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WHO International Clinical Trials Registry Platform

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Umbilical cord stem cells treat heart failure?

Cord blood stem cells show promise treating heart failure....

A heart failure treatment using umbilical cord-derived stem cells may lead to notable improvements in heart muscle function and quality of life.
"We are encouraged by our findings because they could pave the way to a non-invasive, promising new therapy for a group of patients who face grim odds."

Fernando Figueroa MD, Professor of Medicine, Universidad de los Andes, Chile.

The work appears in Circulation Research Journal Report.

In this trial, 30 patients, ages 18 to 75, with stable heart failure receiving optimal drug therapy underwent intravenous infusions with either umbilical cord-derived stem cells or placebo. The umbilical cords were obtained from full-term human placentas of healthy donors by caesarean section after informed consent.

Compared to placebo - stem cell therapy one year following treatment:

• shows sustained, "significant" improvement in heart ability to pump blood
• showed greater improvement in functional status and quality of life
• had no adverse effects — or development of alloantibodies (a common immune complication in patients receiving organ transplants or blood transfusions)

Researchers had previously assessed bone marrow-derived stem cells as potential for treatment, but never evaluated intravenous umbilical cord-derived stem cells. Cord blood stem cells are particularly appealing as they are easily accessible, widely available, unlikely to cause immune complications, and free of the ethical concerns of embryonic stem cells.
"Standard drug-based regimens can be suboptimal in controlling heart failure, and patients often have to progress to more invasive therapies such as mechanical ventricular assist devices and heart transplantation."

Jorge Bartolucci MD, Cells for Cells, Professor, Universidad de los Andes, and lead study author.

Heart failure, marked as the heart's inability to pump blood efficiently, affects some 37 million people worldwide. Despite medical advances, half of patients diagnosed with heart failure die within five years, according to Dr. Figueroa. If affirmed by larger studies, these findings could provide a promising new treatment option for a condition that currently has few.

Rationale: Umbilical cord-derived mesenchymal stem cells (UC-MSC) are easily accessible and expanded in vitro, possess distinct properties, and improve myocardial remodeling and function in experimental models of cardiovascular disease. While bone marrow-derived mesenchymal stem cells (BM-MSCs) have been previously assessed for their therapeutic potential in individuals with heart failure and reduced ejection fraction (HFrEF), no clinical trial has evaluated UC-MSCs in these patients.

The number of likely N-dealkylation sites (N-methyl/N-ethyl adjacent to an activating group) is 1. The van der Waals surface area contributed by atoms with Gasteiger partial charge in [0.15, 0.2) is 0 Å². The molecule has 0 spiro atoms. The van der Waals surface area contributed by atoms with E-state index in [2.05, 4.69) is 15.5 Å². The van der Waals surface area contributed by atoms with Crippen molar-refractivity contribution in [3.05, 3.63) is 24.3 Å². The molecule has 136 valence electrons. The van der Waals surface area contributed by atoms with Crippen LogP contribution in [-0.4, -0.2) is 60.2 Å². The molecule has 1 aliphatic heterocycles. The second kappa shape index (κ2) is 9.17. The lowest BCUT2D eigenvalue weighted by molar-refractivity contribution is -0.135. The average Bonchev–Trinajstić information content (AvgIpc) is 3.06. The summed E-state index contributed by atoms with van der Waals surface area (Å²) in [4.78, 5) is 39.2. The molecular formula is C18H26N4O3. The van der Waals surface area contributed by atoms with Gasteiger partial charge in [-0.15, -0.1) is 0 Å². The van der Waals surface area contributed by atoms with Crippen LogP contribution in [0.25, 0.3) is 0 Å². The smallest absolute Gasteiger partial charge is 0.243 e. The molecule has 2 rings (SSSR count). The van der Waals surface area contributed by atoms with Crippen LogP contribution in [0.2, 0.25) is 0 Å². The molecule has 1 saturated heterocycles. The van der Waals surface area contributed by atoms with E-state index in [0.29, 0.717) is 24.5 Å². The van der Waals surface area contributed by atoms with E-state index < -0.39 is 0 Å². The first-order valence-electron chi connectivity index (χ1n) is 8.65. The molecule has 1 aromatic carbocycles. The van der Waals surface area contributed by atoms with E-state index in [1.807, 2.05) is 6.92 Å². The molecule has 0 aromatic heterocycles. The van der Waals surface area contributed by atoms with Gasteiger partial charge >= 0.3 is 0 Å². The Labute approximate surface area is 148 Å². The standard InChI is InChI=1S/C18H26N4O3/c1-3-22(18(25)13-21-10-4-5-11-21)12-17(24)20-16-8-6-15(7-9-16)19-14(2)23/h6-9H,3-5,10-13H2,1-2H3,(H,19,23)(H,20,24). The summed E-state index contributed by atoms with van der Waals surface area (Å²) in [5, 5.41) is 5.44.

Objective: Evaluate the safety and efficacy of the infusion of UC-MSC in patients with chronic stable HFrEF.

Other co-authors included Fernando J. Verdugo, MD, Paz L. González, BSc, Ricardo E. Larrea, MD, Ema Abarzua, MD, Carlos Goset, MD, Pamela Rojo, MD, Ivan Palma, MD, Ruben Lamich, MD, Pablo A. Pedreros, MD, Gloria Valdivia, PhD, Valentina M. Lopez, BSc, Carolina Nazzal, PhD, Francisca Alcayaga, PhD, Jimena Cuenca, PhD, Matthew J. Brobeck, BSc, Amit N. Patel, M.D. and Maroun Khoury, Ph.D. Author disclosures are on the manuscript.

Keywords: Multipotent Stem Cells, controlled clinical trials, clinical trial, stem cell, mesenchymal stem cell,heart failure cardiomyopathy, transplantation

The study was funded by a grant from CORFO, the Chilean Economic Development Agency.

Cells for Cells S.A. is a Chilean biotechnology company engaged in research, development and commercialization of innovative cell therapies based on adult stem cells. Cells for Cells is a spin off of the University of the Andes, Chile, and was founded in 2010. Statements and conclusions of study authors published in American Heart Association scientific journals are solely those of the study authors and do not necessarily reflect the association's policy or position. The association makes no representation or guarantee as to their accuracy or reliability. The association receives funding primarily from individuals; foundations and corporations (including pharmaceutical, device manufacturers and other companies) also make donations and fund specific association programs and events. The association has strict policies to prevent these relationships from influencing the science content. Revenues from pharmaceutical and device corporations and health insurance providers are available at http://www.heart.org/corporatefunding.

Circulation Research is published on behalf of the American Heart Association, Inc., by Wolters Kluwer. This is an open access article under the terms of the Creative Commons Attribution License (http://creativecommons.org/licenses/by/3.0/), which permits use, distribution, and reproduction in any medium, provided that the original work is properly cited. About the American Heart Association
The American Heart Association is devoted to saving people from heart disease and stroke - the two leading causes of death in the world. We team with millions of volunteers to fund innovative research, fight for stronger public health policies and provide lifesaving tools and information to prevent and treat these diseases. The Dallas-based association is the nation's oldest and largest voluntary organization dedicated to fighting heart disease and stroke.

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Umbilical cord bood procedures from the New York Blood Center
Image Credit: the Wall Street Journal.

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